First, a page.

The problem is examined of retrofitting older generation aircraft with data link capability. The approach taken analyzes requirements for the cockpit interface, based on review of prior research and opinions obtained from subject matter experts. With this background, essential functions and constraints for a retrofit installation are defined. After an assessment of the technology available to meet the functions and constraints, candidate design concepts are developed. The most promising design concept is described in detail. Finally, needs for further research and development are identified.

  20. Enriching and improving the quality of linked data with GIS

    NASA Astrophysics Data System (ADS)

    Iwaniak, Adam; Kaczmarek, Iwona; Strzelecki, Marek; Lukowicz, Jaromar; Jankowski, Piotr

    2016-06-01

    Standardization of methods for data exchange in GIS has along history predating the creation of World Wide Web. The advent of World Wide Web brought the emergence of new solutions for data exchange and sharing including; more recently, standards proposed by the W3C for data exchange involving Semantic Web technologies and linked data. Despite the growing interest in integration, GIS and linked data are still two separate paradigms for describing and publishing spatial data on the Web. At the same time, both paradigms offer complementary ways of representing real world phenomena and means of analysis using different processing functions. The complementarity of linked data and GIS can be leveraged to synergize both paradigms resulting in richer data content and more powerful inferencing. The article presents an approach aimed at integrating linked data with GIS. The approach relies on the use of GIS tools for integration, verification and enrichment of linked data. The GIS tools are employed to enrich linked data by furnishing access to collection of data resources, defining relationship between data resources, and subsequently facilitating GIS data integration with linked data. The proposed approach is demonstrated with examples using data from DBpedia, OSM, and tools developed by the authors for standard GIS software.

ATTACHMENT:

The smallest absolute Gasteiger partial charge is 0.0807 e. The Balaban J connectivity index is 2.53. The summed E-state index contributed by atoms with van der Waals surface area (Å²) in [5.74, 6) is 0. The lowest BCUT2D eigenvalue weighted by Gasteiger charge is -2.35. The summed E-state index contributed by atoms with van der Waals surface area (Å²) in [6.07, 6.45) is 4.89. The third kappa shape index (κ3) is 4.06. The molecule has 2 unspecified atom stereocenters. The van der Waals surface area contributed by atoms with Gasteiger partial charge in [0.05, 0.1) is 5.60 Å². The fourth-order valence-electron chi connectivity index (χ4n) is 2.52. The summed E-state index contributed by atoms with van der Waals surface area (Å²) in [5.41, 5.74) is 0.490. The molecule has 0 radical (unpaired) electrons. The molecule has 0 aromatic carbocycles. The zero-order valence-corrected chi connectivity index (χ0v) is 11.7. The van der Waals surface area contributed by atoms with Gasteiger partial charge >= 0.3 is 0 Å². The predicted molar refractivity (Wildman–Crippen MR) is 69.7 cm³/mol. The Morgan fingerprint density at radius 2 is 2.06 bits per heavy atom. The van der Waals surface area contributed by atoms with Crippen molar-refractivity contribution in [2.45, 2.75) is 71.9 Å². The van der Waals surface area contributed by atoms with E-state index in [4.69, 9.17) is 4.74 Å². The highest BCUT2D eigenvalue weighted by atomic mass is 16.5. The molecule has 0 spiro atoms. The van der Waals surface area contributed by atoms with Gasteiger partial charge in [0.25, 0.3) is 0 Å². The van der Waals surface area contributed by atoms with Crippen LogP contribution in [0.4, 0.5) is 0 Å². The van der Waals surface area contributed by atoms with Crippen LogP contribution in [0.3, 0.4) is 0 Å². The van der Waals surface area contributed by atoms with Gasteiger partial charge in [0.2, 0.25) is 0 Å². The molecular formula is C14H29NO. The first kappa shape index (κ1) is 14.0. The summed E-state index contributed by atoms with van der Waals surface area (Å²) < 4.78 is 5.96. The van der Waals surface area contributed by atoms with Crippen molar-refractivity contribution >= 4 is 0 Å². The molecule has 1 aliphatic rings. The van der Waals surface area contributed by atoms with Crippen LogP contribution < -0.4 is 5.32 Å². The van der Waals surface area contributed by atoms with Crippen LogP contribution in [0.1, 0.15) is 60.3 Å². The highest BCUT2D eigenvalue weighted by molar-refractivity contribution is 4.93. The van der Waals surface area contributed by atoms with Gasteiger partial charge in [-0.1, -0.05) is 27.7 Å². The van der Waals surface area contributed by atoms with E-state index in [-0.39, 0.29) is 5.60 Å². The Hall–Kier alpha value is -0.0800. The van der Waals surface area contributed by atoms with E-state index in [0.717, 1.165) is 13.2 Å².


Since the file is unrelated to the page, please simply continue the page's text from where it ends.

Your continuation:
1. Improving Writing: Resources, Strategies, Assessments.

    ERIC Educational Resources Information Center

    Lenski, Susan Davis; Johns, Jerry L.

    Comprehensive and practical, this book provides resources, strategies, and assessments that seamlessly weave writing into everyday classroom routines. The resources in the book include reproducible student worksheets, transparency masters, teacher and student examples, and technology tips in the form of Web site addresses. Strategies throughout…

  2. Improving pandemic influenza risk assessment

    Technology Transfer Automated Retrieval System (TEKTRAN)

    Assessing the pandemic risk posed by specific non-human influenza A viruses remains a complex challenge. As influenza virus genome sequencing becomes cheaper, faster and more readily available, the ability to predict pandemic potential from sequence data could transform pandemic influenza risk asses...

  3. Assessing and Improving Institutional Effectiveness.

    ERIC Educational Resources Information Center

    Cameron, Kim S.